Both are violence criminal offences. The main difference is the consent of the victim (children for example are not capable of giving informed consent to any sex act).
If the victim is from 16 to 18, case per case if being evaluated to decide if abuse has indeed taken place.
For children minor than 16, the law recognised that children are not capable of giving any consent.
If the victim is minor that 16 years, then it can imply up to 3 years of imprisonment, even if no physical meeting has taken place.
For victims younger than 16 years, the arguments are focused on unravelling the credibility of the concerned.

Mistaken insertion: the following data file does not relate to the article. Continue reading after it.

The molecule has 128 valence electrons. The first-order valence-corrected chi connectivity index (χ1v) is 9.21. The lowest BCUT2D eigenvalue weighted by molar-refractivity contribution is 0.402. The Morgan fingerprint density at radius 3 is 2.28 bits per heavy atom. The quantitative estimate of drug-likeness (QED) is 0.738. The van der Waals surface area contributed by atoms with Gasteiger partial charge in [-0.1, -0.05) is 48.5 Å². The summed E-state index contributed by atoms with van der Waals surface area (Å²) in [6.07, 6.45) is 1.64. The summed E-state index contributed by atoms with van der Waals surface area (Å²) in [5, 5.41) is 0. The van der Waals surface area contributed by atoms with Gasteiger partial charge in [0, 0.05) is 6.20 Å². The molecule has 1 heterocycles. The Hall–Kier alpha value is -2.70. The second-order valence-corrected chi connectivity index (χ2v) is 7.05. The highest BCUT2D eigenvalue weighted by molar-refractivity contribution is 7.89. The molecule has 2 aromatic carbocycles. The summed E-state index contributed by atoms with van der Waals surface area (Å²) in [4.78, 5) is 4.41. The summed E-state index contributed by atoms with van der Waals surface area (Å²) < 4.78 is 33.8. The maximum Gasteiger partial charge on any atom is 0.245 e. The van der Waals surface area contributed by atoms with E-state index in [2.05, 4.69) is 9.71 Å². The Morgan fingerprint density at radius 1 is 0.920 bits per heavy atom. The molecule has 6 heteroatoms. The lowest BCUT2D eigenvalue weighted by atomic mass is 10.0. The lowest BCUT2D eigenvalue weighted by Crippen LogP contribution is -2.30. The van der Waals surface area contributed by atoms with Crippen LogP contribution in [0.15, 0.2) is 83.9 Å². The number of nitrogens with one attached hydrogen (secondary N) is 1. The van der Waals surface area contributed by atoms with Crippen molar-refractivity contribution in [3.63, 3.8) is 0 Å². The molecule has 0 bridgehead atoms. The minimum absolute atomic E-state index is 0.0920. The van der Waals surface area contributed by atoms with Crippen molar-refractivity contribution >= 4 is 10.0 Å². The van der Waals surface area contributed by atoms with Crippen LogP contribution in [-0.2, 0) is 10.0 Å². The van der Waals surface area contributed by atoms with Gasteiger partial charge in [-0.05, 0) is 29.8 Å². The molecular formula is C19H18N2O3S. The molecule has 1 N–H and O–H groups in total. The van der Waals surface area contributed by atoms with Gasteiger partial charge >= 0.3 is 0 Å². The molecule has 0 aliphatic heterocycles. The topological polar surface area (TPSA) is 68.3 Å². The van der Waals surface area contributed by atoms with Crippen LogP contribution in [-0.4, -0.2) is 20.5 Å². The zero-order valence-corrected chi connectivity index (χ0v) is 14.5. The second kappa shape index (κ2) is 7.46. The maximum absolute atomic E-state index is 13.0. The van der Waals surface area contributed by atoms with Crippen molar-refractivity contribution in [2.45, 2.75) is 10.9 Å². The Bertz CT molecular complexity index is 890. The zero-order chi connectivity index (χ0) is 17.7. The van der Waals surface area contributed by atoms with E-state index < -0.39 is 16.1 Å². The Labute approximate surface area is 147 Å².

If victim is older than 16 and the offender has already been identified, the focus will be on the consent of the victim.
Yes. Since 1st March 2016, a Sex Offender Registry (Registro Central de Delincuentes Sexuales) exists, reporting all the data related to the identity of finally convicted offenders, including their DNA.
Only magistrates, judges, public prosecutors and judiciary police can get access to the Sex Offender Registry. However, any person working with children can ask for a certificate to prove that he/she does not have any record.